‘Cell’ Passes China’s Horror-adverse Censorship

Stephen King’s homage to zombie films has managed to lurch past China’s notoriously horror-adverse censorship board.

Official still of ‘Cell’.

American sci-fi horror film Cell, based on a 2006 Stephen King novel of the same name, has passed Chinese censorship, according to sources familiar with the matter, though a release date is yet to be announced.

Cell follows the story of a graphic artist and his desperate search for his estranged wife and son in a New England where cell phone users are mysteriously transformed into savage killers by an evil electronic signal. It’s the second adaptation of a Stephen King story to co-star John Cusack and Samuel L. Jackson, and also features Isabelle Fuhrman and Stacy Keach.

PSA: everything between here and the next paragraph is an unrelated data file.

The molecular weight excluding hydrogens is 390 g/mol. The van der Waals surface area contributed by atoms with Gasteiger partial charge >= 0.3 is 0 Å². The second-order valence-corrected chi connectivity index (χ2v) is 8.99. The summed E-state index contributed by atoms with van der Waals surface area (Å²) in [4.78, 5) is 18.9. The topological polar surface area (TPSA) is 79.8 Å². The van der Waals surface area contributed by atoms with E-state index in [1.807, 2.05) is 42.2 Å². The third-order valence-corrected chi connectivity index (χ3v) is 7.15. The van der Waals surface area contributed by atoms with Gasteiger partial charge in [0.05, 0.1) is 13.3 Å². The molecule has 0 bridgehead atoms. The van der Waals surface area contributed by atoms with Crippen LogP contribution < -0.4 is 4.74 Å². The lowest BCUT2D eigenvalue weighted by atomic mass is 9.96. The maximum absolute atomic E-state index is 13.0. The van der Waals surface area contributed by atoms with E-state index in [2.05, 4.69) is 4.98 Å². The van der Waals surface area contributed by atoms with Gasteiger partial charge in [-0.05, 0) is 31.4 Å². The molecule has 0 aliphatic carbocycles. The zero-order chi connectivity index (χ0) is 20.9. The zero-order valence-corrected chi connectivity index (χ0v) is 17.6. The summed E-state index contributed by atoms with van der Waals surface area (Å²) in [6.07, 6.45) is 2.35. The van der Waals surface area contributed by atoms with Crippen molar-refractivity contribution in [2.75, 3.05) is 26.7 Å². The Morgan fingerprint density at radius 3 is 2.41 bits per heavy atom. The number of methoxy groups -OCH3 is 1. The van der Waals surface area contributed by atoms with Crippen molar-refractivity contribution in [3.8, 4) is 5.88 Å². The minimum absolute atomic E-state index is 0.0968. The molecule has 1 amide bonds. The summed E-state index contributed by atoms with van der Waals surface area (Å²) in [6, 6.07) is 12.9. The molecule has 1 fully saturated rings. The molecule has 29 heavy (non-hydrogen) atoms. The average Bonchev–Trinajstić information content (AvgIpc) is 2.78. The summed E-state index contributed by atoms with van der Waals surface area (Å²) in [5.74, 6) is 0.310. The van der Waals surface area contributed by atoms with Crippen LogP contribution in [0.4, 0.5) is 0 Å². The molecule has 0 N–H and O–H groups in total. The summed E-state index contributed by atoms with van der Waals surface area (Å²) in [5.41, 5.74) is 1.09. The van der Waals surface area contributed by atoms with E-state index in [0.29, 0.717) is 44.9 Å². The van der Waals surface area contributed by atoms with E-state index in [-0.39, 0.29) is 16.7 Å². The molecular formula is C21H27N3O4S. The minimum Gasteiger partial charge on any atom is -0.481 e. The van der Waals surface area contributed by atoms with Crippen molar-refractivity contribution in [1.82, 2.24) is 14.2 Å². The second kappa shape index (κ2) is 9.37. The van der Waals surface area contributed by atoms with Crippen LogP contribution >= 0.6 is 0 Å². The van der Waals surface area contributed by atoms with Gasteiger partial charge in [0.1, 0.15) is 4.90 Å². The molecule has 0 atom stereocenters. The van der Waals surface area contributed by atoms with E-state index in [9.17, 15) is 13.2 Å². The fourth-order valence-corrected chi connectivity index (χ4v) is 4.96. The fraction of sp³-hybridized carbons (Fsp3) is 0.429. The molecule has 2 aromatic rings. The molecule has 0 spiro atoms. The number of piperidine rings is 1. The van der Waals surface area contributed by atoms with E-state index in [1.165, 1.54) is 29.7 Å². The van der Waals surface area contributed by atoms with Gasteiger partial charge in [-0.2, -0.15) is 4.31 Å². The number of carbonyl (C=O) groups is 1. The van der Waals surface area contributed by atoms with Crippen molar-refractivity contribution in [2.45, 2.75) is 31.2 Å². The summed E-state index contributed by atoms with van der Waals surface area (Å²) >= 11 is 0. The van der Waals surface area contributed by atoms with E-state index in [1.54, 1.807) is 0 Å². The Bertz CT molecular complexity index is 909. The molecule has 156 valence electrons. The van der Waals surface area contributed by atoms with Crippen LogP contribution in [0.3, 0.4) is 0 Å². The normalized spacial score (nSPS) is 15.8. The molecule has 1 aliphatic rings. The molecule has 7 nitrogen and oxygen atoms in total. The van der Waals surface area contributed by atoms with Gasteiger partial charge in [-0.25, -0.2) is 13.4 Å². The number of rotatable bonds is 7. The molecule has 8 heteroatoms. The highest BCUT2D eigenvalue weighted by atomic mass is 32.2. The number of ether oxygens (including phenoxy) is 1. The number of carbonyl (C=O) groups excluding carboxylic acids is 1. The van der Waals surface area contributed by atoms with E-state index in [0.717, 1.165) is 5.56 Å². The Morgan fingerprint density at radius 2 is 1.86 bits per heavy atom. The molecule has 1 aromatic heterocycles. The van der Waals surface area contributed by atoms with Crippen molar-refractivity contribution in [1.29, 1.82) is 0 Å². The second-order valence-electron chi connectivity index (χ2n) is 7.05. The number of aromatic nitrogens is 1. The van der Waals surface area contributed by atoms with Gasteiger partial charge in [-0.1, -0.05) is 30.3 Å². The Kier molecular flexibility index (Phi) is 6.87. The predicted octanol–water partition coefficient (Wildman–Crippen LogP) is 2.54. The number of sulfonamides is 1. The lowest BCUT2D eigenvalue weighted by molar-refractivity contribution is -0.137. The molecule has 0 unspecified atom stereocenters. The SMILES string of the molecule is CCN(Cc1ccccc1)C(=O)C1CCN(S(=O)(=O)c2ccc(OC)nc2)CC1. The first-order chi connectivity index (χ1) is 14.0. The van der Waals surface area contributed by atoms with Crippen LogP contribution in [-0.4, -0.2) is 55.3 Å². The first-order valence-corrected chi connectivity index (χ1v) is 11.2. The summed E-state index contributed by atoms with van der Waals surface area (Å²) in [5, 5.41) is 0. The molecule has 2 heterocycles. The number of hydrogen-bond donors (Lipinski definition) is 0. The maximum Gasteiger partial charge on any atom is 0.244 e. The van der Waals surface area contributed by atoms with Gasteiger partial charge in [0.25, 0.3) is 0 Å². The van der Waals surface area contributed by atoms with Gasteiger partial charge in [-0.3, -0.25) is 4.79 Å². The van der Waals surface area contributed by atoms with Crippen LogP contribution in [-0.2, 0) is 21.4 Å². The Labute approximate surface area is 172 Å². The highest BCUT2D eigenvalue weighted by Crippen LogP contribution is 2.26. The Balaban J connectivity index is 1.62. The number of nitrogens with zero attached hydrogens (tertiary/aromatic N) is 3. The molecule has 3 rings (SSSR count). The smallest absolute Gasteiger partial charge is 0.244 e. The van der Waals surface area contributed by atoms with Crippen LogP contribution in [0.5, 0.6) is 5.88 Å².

The film received scathing reviews from critics upon its North American release in June last year. Most have criticized its plot and acting as tepid and devoid of suspense. “Dated, despondent and pretty much a disaster,” read one review in The New York Times. The film has a meager approval rating of just 11 percent on the Rotten Tomatoes website.

Zombie-themed thrillers have had a tough time with censors in China, as part of the government’s guidelines that ban the promotion of “cults or superstition”. Last year, Train to Busan, an acclaimed South Korean film about a zombie apocalypse, was denied a release in the mainland. It has so far grossed over US$87 million in box office worldwide on an estimated budget of US$8.5 million.

However this year, Resident Evil: The Final Chapter, a sci-fi action horror film and the final installment in the Resident Evil series, was granted a release in February, making over CNY$1.1 billion (or US$160 million) in China.

Additional reporting Amber Ziye Wang